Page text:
Tuesday, September 27, 2011

Research Journal - The heart of the matter

I'm studying the impact of wireless internet on NPDA debate. Why? Because I believe in order to tell the story of how debaters use technology, and more importantly make the knowledge useful we need to understand the impact of that technology. Why do these tools matter? How does is this medium the message?

Over the last ten years debate like much of our world has become wired. We no longer experience the net as a world wide network of computer, but as a social network of thousand devices networked together. More and more computers are used to mine this network for context and intelligence, and less to access it. Technologies like twitter, and youtube make revolutions possible. At the heart though, it is the wired personal computer that still has the most impact. You can record a video on your Android phone, you can even edit it on some of them, but the interface is still in it's infancy. When you need to multitask and do detailed research laptops are still king. These are thoughts that impact my follow up research, the real question still remains what impact does information technology have on NPDA debate?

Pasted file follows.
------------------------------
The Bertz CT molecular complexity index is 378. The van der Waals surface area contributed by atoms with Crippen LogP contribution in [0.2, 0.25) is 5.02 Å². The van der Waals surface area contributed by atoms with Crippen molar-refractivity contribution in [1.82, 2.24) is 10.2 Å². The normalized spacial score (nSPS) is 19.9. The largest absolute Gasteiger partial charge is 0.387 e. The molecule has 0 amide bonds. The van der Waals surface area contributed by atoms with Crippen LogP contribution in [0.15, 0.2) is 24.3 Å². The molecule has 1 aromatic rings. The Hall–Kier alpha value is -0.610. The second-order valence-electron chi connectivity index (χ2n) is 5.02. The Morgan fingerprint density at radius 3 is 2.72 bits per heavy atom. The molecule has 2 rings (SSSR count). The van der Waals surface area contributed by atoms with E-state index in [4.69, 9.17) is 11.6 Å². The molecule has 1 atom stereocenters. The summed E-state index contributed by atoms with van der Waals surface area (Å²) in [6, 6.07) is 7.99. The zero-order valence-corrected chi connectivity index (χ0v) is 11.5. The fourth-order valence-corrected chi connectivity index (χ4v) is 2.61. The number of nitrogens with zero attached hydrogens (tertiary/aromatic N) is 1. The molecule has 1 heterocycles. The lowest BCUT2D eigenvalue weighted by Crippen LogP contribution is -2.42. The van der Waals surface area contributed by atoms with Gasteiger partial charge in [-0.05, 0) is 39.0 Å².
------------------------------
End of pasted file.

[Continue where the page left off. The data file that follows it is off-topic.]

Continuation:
The importance of this questions came up the other day when I was discussing development with my adviser. We were discussing Africa, and I mentioned the context of a presentation I had seen at InfoCamp, as we chatted a strange doubt grew in my mind. How do we know that information technology matters in development? My advisers answer was to refer me to a book that addressed just that question. What I realized that these sorts of questions mattered because they address a fundamental issue of scope and impact. When I later turn my eyes towards how NPDA debaters use their resources, I will have context to help me understand the overall meaning of their actions and choices.

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